As the City Council found it more and more difficult to move homeless people outside Westminster, increasingly the logic of 'Building Stable Communities' required the concentration of homeless people within safe wards in the City. The most morally disturbing aspect of Building Stable Communities occurred in 1989 when over 100 homeless families were removed from hostels in marginal wards and placed in the Hermes and Chantry Point tower blocks in the safe Labour ward of Harrow Road. These blocks were riddled with the most dangerous form of asbestos, and should have either been cleaned up or demolished a decade before, but had somehow remained in place due to funding disputes between the City Council and the by now abolished Greater London Council. Many of the flats had had their heating and sanitation systems destroyed by the council to prevent their use as drug dens, others had indeed been taken over by heroin users and still others had pigeons making nests out of asbestos, with the level of asbestos in flats in Hermes and Chantry Points well above safe norms.

Labour councillors and members of the public referred this policy to the District Auditor to check on its legality, and as a result it was ordered to be halted in 1989 whilst investigations continued. Nevetheless the plan had already done its work and, in 1990, the Conservatives were re-elected in Westminster in a landslide election victory in which they won all but one of the wards targeted by Building Stable Communities.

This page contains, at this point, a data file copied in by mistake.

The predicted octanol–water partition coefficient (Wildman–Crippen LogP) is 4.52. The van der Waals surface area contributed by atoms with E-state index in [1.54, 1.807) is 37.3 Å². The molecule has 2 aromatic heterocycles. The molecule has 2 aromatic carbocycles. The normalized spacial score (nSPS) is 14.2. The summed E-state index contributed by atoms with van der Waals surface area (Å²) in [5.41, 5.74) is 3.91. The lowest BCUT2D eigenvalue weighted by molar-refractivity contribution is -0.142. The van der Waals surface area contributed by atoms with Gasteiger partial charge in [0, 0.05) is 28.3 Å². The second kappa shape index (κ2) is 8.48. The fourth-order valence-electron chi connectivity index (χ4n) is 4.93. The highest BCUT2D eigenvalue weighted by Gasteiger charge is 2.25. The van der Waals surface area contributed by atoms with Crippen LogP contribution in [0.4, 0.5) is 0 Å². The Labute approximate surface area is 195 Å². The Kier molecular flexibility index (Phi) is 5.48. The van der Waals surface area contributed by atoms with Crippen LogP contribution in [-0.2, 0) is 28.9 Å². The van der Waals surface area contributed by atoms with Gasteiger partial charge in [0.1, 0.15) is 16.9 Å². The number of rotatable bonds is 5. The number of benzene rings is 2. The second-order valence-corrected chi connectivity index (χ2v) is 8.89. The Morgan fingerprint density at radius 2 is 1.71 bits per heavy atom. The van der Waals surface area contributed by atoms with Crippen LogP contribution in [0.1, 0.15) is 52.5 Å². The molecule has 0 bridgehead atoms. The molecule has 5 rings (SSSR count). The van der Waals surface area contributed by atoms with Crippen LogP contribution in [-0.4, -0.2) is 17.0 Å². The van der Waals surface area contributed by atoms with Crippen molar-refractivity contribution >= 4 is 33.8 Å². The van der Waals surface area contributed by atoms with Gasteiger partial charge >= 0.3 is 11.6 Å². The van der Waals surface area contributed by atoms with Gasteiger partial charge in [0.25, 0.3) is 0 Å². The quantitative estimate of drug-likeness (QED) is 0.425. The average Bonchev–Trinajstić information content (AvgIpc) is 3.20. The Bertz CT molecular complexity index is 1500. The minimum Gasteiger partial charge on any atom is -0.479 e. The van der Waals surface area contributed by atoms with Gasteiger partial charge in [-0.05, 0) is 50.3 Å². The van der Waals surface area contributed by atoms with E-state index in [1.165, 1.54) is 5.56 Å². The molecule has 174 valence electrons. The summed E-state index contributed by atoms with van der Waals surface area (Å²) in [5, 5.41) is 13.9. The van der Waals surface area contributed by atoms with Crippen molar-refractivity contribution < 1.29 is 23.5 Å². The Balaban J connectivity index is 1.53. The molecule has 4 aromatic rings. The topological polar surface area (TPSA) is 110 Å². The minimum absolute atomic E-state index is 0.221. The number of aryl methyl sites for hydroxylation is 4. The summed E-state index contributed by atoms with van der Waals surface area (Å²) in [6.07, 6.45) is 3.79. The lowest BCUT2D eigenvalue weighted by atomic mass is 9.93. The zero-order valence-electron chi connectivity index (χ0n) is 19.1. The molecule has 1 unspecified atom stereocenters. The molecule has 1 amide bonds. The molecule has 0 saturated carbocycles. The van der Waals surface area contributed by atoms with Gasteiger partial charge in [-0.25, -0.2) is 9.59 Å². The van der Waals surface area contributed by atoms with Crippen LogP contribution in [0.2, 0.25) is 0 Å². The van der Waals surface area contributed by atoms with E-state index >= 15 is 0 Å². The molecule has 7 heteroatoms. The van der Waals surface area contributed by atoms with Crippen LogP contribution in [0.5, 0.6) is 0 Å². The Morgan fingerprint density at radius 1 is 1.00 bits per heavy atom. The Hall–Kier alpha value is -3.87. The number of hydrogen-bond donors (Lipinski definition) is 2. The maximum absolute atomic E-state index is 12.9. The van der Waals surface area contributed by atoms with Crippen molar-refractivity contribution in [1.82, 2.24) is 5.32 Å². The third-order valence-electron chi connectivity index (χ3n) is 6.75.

Porter stood down as Leader of the Council in 1991, and served as Lord Mayor of Westminster in 1991-2. She resigned from the council in 1993, and retired to live in Israelmarker with her husband.

Court cases

In 1996, after much complicated legal investigation work, the District Auditor finally concluded that the 'Building Stable Communities' policy had been illegal, and ordered Porter and five others to pay the cost of the illegal policy, which were calculated as £27,000,000. This judgement was upheld by the High Court in 1997 with liability reduced solely to Porter and her Deputy Leader, David Weeks.

The Court of Appealmarker overturned the judgement in 1999, but the House of Lords reinstated it in 2001 (see Porter v Magill [2001] UKHL 67, [2002] 2 AC 357). In Israel, Porter transferred substantial parts of her great wealth to other members of her family and into secret trusts in an effort to avoid the charge, and subsequently claimed assets of only £300,000.

Final agreement